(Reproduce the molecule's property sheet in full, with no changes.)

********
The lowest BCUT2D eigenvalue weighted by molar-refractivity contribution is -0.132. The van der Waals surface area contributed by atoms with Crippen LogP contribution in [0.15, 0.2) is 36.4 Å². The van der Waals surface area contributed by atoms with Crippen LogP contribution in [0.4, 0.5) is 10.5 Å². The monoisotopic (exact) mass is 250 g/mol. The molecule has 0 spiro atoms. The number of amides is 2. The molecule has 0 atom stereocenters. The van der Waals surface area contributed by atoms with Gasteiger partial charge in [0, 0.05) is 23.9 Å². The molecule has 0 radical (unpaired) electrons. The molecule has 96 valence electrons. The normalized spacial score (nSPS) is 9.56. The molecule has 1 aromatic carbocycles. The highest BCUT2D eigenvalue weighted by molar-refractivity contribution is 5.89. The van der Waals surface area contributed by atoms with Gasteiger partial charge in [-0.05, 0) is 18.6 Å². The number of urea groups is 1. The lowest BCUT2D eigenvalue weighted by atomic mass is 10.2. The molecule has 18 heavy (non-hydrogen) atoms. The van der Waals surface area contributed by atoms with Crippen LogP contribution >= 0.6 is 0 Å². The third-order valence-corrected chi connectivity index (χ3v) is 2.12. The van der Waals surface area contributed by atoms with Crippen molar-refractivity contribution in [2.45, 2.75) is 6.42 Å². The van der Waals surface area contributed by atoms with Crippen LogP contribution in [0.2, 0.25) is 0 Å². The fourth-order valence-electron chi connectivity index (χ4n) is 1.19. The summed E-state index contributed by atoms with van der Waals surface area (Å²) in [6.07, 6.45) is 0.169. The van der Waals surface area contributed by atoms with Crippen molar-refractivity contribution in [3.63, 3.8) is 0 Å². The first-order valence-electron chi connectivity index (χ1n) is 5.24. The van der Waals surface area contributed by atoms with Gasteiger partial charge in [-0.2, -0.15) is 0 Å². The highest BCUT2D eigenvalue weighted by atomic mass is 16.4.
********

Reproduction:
The lowest BCUT2D eigenvalue weighted by molar-refractivity contribution is -0.132. The van der Waals surface area contributed by atoms with Crippen LogP contribution in [0.15, 0.2) is 36.4 Å². The van der Waals surface area contributed by atoms with Crippen LogP contribution in [0.4, 0.5) is 10.5 Å². The monoisotopic (exact) mass is 250 g/mol. The molecule has 0 spiro atoms. The number of amides is 2. The molecule has 0 atom stereocenters. The van der Waals surface area contributed by atoms with Gasteiger partial charge in [0, 0.05) is 23.9 Å². The molecule has 0 radical (unpaired) electrons. The molecule has 96 valence electrons. The normalized spacial score (nSPS) is 9.56. The molecule has 1 aromatic carbocycles. The highest BCUT2D eigenvalue weighted by molar-refractivity contribution is 5.89. The van der Waals surface area contributed by atoms with Gasteiger partial charge in [-0.05, 0) is 18.6 Å². The number of urea groups is 1. The lowest BCUT2D eigenvalue weighted by atomic mass is 10.2. The molecule has 18 heavy (non-hydrogen) atoms. The van der Waals surface area contributed by atoms with Crippen LogP contribution >= 0.6 is 0 Å². The third-order valence-corrected chi connectivity index (χ3v) is 2.12. The van der Waals surface area contributed by atoms with Crippen molar-refractivity contribution in [2.45, 2.75) is 6.42 Å². The van der Waals surface area contributed by atoms with Crippen LogP contribution in [0.2, 0.25) is 0 Å². The fourth-order valence-electron chi connectivity index (χ4n) is 1.19. The summed E-state index contributed by atoms with van der Waals surface area (Å²) in [6.07, 6.45) is 0.169. The van der Waals surface area contributed by atoms with Crippen molar-refractivity contribution in [3.63, 3.8) is 0 Å². The first-order valence-electron chi connectivity index (χ1n) is 5.24. The van der Waals surface area contributed by atoms with Gasteiger partial charge in [-0.2, -0.15) is 0 Å². The highest BCUT2D eigenvalue weighted by atomic mass is 16.4.